• community participation;
  • coping strategies;
  • flood hazards;
  • local spatial knowledge;
  • manageability;
  • participatory geographic information system;
  • the Philippines;
  • risks;
  • seasonality;
  • vulnerability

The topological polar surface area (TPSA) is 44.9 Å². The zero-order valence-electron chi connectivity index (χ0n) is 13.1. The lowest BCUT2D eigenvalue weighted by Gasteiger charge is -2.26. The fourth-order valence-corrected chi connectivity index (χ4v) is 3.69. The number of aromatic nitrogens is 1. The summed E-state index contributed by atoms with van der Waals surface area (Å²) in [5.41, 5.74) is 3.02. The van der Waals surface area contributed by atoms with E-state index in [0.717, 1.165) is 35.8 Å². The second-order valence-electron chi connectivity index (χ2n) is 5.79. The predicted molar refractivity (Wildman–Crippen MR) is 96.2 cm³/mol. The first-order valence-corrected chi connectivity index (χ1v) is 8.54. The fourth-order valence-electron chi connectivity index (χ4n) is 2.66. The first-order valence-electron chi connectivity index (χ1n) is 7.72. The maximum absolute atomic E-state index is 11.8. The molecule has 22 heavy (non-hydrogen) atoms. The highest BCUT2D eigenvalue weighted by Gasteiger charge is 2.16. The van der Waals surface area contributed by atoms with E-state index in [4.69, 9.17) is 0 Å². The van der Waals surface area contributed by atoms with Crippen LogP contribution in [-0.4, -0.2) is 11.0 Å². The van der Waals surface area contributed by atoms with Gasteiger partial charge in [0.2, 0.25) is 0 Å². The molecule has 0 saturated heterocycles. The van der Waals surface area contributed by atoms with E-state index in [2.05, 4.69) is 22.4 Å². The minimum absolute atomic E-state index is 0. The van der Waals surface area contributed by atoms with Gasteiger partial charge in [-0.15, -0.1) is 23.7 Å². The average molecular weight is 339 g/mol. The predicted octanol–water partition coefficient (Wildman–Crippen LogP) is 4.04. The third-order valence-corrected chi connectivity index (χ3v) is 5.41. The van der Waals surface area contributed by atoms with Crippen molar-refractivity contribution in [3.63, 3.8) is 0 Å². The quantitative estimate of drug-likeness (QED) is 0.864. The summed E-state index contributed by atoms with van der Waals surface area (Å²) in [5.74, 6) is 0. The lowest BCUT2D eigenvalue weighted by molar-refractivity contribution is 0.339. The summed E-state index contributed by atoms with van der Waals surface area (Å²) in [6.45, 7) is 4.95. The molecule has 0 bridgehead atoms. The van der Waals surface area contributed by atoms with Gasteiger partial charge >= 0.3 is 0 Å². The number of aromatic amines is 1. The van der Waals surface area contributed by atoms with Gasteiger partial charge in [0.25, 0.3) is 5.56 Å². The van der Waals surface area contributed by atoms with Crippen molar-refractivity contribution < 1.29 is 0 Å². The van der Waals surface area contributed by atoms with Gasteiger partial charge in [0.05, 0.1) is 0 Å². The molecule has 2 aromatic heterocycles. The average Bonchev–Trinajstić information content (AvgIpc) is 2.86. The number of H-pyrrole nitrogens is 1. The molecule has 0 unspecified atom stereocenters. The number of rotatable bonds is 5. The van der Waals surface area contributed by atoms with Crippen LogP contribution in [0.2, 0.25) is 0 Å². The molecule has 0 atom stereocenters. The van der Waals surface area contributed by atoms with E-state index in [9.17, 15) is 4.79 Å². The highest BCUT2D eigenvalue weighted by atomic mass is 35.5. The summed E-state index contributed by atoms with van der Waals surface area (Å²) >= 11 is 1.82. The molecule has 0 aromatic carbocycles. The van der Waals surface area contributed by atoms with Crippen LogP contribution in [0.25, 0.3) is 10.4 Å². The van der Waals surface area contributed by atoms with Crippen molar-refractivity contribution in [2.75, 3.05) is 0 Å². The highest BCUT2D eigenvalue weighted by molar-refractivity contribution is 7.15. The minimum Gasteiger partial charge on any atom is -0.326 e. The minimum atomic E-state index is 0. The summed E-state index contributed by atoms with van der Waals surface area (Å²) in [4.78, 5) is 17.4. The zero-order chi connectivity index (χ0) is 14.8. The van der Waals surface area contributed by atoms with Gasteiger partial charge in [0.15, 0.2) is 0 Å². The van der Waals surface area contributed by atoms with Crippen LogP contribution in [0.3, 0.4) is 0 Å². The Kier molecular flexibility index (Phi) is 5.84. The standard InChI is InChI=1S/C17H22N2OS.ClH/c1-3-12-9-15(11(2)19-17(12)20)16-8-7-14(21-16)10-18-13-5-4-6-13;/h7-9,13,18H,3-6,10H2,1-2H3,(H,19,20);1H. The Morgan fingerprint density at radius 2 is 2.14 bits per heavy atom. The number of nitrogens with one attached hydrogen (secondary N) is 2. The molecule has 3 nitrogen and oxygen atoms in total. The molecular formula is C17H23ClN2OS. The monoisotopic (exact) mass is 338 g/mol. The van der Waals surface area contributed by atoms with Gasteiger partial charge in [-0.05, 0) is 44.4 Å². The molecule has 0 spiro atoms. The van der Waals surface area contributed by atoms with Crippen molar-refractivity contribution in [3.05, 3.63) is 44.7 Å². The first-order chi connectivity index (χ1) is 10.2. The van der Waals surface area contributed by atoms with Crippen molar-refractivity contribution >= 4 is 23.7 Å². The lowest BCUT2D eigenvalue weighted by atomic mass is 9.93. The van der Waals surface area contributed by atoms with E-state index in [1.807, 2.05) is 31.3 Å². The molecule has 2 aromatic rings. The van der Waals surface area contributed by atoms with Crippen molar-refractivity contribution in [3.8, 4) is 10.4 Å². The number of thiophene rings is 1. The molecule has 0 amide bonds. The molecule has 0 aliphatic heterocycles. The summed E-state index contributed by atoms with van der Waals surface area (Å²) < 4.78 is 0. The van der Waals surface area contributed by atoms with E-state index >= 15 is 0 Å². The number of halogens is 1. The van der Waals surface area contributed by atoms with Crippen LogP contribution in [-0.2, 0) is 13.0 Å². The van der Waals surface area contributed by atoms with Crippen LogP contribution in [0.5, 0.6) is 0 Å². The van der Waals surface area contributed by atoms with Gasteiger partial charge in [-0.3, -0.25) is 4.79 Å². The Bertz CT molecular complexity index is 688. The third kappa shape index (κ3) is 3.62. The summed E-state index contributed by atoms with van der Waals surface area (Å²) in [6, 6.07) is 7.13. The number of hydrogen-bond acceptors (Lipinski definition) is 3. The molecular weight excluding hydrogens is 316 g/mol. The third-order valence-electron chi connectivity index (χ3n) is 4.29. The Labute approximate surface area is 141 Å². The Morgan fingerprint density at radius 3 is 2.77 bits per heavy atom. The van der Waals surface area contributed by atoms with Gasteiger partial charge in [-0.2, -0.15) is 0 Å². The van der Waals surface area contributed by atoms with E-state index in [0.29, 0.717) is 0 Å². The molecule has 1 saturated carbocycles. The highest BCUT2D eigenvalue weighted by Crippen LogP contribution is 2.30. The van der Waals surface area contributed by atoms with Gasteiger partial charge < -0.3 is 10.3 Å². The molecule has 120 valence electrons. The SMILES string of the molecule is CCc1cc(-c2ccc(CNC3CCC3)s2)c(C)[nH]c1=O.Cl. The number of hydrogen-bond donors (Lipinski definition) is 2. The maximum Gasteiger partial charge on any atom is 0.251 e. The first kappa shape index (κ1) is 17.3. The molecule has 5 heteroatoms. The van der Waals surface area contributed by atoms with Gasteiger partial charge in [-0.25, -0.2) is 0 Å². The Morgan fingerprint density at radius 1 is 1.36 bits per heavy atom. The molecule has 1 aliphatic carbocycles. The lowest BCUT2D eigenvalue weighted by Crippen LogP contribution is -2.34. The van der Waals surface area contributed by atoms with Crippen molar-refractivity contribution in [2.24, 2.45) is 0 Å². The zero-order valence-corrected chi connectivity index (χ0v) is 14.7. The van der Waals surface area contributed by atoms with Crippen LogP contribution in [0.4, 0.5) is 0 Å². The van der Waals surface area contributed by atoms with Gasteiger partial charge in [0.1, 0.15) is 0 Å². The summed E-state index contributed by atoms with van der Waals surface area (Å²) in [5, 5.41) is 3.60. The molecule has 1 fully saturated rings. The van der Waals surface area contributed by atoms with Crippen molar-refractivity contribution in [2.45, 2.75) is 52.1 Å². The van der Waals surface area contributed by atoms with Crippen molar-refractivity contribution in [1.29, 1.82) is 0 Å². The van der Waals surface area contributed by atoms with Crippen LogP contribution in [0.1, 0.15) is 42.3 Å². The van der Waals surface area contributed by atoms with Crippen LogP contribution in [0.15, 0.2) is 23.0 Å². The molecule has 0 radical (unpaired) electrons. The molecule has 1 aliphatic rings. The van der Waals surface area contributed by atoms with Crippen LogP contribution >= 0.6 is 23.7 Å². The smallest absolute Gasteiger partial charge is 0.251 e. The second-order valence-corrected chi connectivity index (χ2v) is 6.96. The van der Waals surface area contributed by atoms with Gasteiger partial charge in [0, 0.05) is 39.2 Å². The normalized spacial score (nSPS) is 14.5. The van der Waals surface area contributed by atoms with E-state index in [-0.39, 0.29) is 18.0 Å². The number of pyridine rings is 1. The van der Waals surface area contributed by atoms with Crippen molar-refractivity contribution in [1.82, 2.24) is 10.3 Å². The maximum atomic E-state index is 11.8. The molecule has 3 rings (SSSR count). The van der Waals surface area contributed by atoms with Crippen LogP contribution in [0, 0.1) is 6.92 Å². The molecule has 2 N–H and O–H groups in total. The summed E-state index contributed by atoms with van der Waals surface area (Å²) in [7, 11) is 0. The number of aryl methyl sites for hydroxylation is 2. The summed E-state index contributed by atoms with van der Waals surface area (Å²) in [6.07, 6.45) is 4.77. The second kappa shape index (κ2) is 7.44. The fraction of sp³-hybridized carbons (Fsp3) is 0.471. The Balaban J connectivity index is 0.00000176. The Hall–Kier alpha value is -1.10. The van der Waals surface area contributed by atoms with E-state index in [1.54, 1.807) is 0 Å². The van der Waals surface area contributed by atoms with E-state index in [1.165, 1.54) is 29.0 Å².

The accumulated knowledge and perceptions of communities ‘at risk’ are key elements in managing disaster risk at the local level. This paper demonstrates that local knowledge of flood hazards can be structured systematically into geographic information system (GIS) outputs. When combined with forecasting models and risk scenarios, they strengthen the legitimacy of local knowledge of at-risk populations. This is essential for effective disaster risk reduction practices by external actors, local non-governmental organisations (NGOs) and municipal authorities. The research focused on understanding coping strategies and ‘manageability’ of flood hazards as defined by communities. ‘Manageability’ is how people experience flooding in relation to their household capacity and the coping mechanisms available. The research in the Philippines highlights the significance of localised factors, including socioeconomic resources, livelihoods, seasonality and periodicity, for understanding manageability. The manageability concept improves practice at the municipal level by legitimising local coping strategies, providing better indicators, and developing understanding of flooding as a recurrent threat.